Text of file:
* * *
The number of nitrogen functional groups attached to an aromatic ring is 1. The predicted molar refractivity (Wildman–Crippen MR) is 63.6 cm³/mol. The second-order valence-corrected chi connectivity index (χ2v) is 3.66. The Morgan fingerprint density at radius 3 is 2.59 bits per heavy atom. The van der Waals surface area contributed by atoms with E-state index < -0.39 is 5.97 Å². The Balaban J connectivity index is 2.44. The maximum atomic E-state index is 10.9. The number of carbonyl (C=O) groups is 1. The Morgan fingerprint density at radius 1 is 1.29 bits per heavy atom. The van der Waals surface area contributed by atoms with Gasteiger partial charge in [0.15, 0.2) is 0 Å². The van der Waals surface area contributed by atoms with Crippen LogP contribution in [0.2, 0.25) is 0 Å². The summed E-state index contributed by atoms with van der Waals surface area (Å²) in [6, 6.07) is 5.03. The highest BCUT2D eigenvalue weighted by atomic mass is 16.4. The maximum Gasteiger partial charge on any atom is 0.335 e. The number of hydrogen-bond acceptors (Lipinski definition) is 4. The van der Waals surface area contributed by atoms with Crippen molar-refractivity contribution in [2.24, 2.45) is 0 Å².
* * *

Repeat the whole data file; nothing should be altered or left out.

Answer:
The number of nitrogen functional groups attached to an aromatic ring is 1. The predicted molar refractivity (Wildman–Crippen MR) is 63.6 cm³/mol. The second-order valence-corrected chi connectivity index (χ2v) is 3.66. The Morgan fingerprint density at radius 3 is 2.59 bits per heavy atom. The van der Waals surface area contributed by atoms with E-state index < -0.39 is 5.97 Å². The Balaban J connectivity index is 2.44. The maximum atomic E-state index is 10.9. The number of carbonyl (C=O) groups is 1. The Morgan fingerprint density at radius 1 is 1.29 bits per heavy atom. The van der Waals surface area contributed by atoms with Gasteiger partial charge in [0.15, 0.2) is 0 Å². The van der Waals surface area contributed by atoms with Crippen LogP contribution in [0.2, 0.25) is 0 Å². The summed E-state index contributed by atoms with van der Waals surface area (Å²) in [6, 6.07) is 5.03. The highest BCUT2D eigenvalue weighted by atomic mass is 16.4. The maximum Gasteiger partial charge on any atom is 0.335 e. The number of hydrogen-bond acceptors (Lipinski definition) is 4. The van der Waals surface area contributed by atoms with Crippen molar-refractivity contribution in [2.24, 2.45) is 0 Å².